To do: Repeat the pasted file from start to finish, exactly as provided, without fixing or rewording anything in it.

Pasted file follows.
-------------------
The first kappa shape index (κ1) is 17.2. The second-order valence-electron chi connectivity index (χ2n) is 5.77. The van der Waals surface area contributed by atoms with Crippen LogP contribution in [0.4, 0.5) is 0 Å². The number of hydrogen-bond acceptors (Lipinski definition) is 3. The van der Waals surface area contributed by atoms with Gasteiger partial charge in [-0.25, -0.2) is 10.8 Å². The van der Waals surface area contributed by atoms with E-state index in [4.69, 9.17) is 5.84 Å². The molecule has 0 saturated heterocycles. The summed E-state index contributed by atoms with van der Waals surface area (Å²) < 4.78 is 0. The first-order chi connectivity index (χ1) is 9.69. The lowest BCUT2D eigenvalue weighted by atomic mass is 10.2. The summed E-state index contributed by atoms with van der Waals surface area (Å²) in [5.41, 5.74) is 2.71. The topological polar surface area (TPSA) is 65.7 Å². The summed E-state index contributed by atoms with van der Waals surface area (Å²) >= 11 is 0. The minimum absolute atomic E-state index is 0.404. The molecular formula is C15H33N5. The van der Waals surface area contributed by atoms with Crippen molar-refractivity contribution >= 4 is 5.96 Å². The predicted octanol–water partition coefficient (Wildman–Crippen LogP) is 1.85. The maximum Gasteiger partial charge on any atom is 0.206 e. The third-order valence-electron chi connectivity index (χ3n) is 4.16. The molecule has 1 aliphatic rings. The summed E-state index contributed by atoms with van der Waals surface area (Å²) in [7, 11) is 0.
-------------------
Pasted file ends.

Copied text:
The first kappa shape index (κ1) is 17.2. The second-order valence-electron chi connectivity index (χ2n) is 5.77. The van der Waals surface area contributed by atoms with Crippen LogP contribution in [0.4, 0.5) is 0 Å². The number of hydrogen-bond acceptors (Lipinski definition) is 3. The van der Waals surface area contributed by atoms with Gasteiger partial charge in [-0.25, -0.2) is 10.8 Å². The van der Waals surface area contributed by atoms with E-state index in [4.69, 9.17) is 5.84 Å². The molecule has 0 saturated heterocycles. The summed E-state index contributed by atoms with van der Waals surface area (Å²) < 4.78 is 0. The first-order chi connectivity index (χ1) is 9.69. The lowest BCUT2D eigenvalue weighted by atomic mass is 10.2. The summed E-state index contributed by atoms with van der Waals surface area (Å²) in [5.41, 5.74) is 2.71. The topological polar surface area (TPSA) is 65.7 Å². The summed E-state index contributed by atoms with van der Waals surface area (Å²) >= 11 is 0. The minimum absolute atomic E-state index is 0.404. The molecular formula is C15H33N5. The van der Waals surface area contributed by atoms with Crippen molar-refractivity contribution >= 4 is 5.96 Å². The predicted octanol–water partition coefficient (Wildman–Crippen LogP) is 1.85. The maximum Gasteiger partial charge on any atom is 0.206 e. The third-order valence-electron chi connectivity index (χ3n) is 4.16. The molecule has 1 aliphatic rings. The summed E-state index contributed by atoms with van der Waals surface area (Å²) in [7, 11) is 0.